In response to this, an educator who has worked across the Middle East in the education sector for more than 10 years, has some strong arguments. He believes that there is a way to fix the education crisis to produce well-rounded thinkers, which can be done via a standardization method like accreditation. This will give universities a clarity on what to teach, and how to- which is the central idea of any accreditation.

 

The latest and greatest- what are the new licensing and accreditation standards for universities in Dubai

 

Universities across Dubai today will be evaluated on a set of high-quality benchmarks starting this September 2019.

Universities that meet the criteria will also be rewarded equally.

Advantages include:

  1. A 7-year interval between licensing and accreditation reviews
  2. Universities offering multiple programs can get them all reviewed at the same time
  3. Smaller inspection and evaluation teams will visit the educational institute
  4. Duration of a visit by evaluation teams will be shorter as well  
  5. Priority will be given to educational institutes that offer newer and modern programs, which will reduce licensing and accreditation costs by up to 50%  

If your institute is not up to the recommended standards, then you will witness:

  1. An inspection and review every three years
  2. Longer duration of visits from the external review teams in addition to more regular visits from the educational ministry
  3. The process of getting new educational programs reviewed will be more stringent 
  4. If the quality of overall courses offered drops below a certain level, educational institutes can be subject to probation by the ministry.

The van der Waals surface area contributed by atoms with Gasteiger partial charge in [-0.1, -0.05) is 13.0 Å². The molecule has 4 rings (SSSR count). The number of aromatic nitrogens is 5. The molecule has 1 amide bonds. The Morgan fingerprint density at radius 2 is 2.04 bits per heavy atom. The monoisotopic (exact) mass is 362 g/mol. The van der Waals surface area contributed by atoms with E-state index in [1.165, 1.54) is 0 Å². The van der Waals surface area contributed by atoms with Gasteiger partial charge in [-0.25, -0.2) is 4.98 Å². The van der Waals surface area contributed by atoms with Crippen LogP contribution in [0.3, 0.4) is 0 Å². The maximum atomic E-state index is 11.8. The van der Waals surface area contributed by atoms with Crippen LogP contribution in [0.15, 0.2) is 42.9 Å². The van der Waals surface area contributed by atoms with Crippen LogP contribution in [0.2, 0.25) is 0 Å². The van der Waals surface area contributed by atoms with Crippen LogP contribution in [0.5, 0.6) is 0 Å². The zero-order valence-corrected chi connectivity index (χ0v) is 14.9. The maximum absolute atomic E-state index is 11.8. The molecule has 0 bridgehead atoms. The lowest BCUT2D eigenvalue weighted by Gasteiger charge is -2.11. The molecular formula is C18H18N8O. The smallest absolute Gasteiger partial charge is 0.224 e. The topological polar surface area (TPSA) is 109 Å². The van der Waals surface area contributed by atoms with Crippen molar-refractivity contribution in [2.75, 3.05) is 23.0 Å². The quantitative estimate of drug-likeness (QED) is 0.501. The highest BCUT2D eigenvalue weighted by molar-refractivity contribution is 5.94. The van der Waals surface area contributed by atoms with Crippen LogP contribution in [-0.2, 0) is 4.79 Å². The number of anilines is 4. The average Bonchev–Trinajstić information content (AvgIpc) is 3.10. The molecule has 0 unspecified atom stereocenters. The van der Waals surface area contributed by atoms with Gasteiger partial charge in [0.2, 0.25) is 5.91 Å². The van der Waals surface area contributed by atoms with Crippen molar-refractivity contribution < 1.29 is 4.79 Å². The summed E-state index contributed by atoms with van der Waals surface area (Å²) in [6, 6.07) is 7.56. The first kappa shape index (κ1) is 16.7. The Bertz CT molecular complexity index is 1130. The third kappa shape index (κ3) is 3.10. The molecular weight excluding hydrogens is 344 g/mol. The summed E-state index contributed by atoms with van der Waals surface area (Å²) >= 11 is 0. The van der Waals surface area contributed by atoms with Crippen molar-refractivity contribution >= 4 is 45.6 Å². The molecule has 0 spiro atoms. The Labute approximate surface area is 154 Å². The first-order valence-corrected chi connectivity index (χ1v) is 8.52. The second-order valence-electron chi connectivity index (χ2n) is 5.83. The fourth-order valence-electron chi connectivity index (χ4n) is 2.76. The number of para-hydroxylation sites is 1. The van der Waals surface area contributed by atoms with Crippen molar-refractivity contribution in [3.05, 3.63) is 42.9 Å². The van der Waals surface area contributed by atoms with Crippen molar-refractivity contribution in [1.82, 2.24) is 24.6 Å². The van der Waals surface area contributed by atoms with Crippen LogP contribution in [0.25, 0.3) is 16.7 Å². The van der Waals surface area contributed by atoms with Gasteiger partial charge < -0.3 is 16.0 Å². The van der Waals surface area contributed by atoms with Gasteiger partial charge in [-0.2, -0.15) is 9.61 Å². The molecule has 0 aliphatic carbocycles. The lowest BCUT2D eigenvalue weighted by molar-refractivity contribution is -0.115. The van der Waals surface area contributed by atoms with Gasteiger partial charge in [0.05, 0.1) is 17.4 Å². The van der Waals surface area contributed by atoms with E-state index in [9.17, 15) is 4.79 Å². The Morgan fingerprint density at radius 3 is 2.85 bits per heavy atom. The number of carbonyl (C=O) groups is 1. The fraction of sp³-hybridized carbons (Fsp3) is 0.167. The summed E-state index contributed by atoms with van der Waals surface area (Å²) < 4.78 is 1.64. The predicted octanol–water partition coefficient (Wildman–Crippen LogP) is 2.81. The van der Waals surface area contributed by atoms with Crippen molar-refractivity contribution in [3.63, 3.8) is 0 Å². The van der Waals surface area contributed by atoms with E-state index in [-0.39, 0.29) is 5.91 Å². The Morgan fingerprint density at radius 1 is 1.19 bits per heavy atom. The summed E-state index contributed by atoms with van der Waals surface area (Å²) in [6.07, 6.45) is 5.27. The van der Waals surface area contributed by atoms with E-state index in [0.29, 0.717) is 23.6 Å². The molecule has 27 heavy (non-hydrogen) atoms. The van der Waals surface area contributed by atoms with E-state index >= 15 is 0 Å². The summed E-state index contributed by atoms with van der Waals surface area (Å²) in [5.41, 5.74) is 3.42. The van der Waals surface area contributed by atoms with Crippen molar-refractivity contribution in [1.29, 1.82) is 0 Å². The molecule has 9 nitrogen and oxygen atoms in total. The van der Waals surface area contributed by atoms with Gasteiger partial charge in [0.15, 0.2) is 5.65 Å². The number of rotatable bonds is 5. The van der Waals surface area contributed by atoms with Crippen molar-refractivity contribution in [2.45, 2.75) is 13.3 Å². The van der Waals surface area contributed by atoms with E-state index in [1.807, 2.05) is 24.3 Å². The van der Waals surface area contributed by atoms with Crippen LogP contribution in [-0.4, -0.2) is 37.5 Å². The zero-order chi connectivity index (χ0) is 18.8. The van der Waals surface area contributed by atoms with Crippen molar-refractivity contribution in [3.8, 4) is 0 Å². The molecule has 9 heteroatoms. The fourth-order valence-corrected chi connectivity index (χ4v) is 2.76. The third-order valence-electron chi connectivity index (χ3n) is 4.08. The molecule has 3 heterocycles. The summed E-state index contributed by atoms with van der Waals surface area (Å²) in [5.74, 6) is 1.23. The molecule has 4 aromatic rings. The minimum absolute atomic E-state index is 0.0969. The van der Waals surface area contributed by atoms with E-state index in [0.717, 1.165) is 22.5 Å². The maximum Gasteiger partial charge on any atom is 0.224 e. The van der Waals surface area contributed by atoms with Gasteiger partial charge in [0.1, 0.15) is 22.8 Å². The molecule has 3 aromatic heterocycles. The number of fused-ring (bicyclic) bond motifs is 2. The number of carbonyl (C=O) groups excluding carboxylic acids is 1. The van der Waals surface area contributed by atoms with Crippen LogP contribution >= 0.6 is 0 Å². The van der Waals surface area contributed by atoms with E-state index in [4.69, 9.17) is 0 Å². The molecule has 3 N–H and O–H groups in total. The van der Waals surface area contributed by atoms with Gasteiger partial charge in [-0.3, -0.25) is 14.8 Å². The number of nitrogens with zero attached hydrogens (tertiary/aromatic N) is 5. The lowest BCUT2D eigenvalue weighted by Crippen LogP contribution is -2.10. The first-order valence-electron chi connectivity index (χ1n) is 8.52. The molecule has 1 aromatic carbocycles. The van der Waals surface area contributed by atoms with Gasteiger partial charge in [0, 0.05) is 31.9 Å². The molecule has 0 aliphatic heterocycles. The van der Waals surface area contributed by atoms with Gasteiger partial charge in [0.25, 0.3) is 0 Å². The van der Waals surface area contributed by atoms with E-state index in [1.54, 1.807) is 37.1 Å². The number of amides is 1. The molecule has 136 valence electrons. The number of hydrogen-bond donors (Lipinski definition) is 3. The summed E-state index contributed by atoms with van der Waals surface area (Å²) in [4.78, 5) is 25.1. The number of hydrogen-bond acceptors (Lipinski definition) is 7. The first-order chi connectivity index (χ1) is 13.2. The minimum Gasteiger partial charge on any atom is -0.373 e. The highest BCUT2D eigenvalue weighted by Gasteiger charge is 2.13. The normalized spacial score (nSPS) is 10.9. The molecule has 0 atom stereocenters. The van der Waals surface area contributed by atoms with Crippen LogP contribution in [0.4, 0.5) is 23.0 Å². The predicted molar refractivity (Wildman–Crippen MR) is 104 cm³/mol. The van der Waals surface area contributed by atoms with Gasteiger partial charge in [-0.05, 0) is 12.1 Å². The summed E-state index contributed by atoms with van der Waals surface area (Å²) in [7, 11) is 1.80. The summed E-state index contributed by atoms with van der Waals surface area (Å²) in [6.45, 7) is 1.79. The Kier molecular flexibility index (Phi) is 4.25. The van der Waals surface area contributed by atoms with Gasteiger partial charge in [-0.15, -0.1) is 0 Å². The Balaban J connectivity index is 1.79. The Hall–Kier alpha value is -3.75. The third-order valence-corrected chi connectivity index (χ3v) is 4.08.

5. For institutes having a low-score, more weight will be given to reputation, national and international ranking, academic history and compliance health of the institute in question. 

To address the gaps in the existing accreditation and licensing process, the latest guidelines also outline a clearer procedure for establishing new institutions, measures to adhere to for closing down institutes, suspending programs and bringing to light violation boundaries and corresponding penalties

Additionally, the new guidelines also entail quality improvements on the matters of e-learning, recognizing prior education and considering the various financial obligations of institutions. 

All of the above mentioned new standards apply to all higher educational institutes of the UAE including government and private entities, specialized universities under the military and healthcare sector and respective branches of international universities as well.

 

 

Overview of the new procedure:

Institutions will now have to submit a concise self-assessment report containing their strategies, quality assurance rules, syllabi, a complete list of faculty members, available resources on campus which include infrastructural facilities and laboratories. 

There will now be 11 aspects of evaluation by the ministry 

    1. Governance and administration capabilities of the educational institute
    2. Internal quality assurance standards 
    3. Student strength
    4. Strength of faculty members employed either full-time or part-time
    5. Infrastructural facilities on campus 
    6. Health, safety and environmental efforts done by the institute
    7. Full legal compliance and public disclosure